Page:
Some examples of administrative time management skills are:
- Calendar management
- Deadline management
- Goal setting
- Roadmap creation
- Schedule coordination
- Task management
- Time estimation
Read More: These Time Management Skills Can Make You a Better Employee—and Improve Your Work-Life Balance
Technical skills are the knowledge and ability to perform specific tasks, especially those that require computers or other equipment or software. Even if you’re not in what you’d consider a “tech” role or working for a tech company, these skills are vital. Administrative technical skills help employees communicate; track progress, data, and information; troubleshoot minor issues; create presentations; and maintain efficiency, to name just a few. During the COVID-19 pandemic, technical skills became even more important since most work had to be completed online using various collaboration and other tools.
A few examples of technical administrative skills are:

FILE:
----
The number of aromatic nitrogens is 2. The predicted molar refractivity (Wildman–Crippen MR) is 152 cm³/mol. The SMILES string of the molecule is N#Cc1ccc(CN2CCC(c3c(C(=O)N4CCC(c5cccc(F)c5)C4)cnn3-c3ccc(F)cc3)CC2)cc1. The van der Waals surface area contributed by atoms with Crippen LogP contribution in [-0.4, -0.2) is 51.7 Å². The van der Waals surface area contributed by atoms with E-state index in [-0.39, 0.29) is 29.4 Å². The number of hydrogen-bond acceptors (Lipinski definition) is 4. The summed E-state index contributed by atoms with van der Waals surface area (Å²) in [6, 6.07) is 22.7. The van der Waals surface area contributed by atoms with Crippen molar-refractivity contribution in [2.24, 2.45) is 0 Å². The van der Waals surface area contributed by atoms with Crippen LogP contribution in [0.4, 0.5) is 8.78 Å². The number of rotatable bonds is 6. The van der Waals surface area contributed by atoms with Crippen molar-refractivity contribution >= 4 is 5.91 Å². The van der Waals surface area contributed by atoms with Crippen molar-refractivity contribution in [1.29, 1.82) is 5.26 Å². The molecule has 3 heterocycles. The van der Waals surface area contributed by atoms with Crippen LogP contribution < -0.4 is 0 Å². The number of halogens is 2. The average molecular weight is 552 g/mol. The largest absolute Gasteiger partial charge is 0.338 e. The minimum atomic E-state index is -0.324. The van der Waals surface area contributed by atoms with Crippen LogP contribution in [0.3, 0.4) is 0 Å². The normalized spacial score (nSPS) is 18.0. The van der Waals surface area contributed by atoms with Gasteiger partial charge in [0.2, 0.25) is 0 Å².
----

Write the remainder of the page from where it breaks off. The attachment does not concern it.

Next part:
- Communication software: Slack, Zoom, Microsoft Teams, Google Meet
- Database searching and updating
- Google Suite: Docs, Drive, Forms, Gmail, Sheets, Slides
- Microsoft365: Excel, OneDrive, OneNote, PowerPoint, Word
- Project management software: Airtable, Asana, Jira, Monday, Trello
- Use of office equipment (for example, operating a printer, scanner, or fax machine)
- Scheduling software: Google Calendar, iCalendar, Microsoft Outlook
Read More: What Are Technical Skills and How Should You Include Them On Your Resume? (Plus a List of Examples)
No matter what your job is, you’ll come up against unexpected hurdles and challenges. Problem-solving skills help you figure out what to do next. For example, if you’re an executive assistant whose manager is suddenly going to miss an important meeting because of a flight delay, you might brainstorm solutions, analyze the possible options, and make a decision about how to proceed. And it’s important to be able to handle challenges without always going to your manager—though you do want to recognize when you need help solving a problem.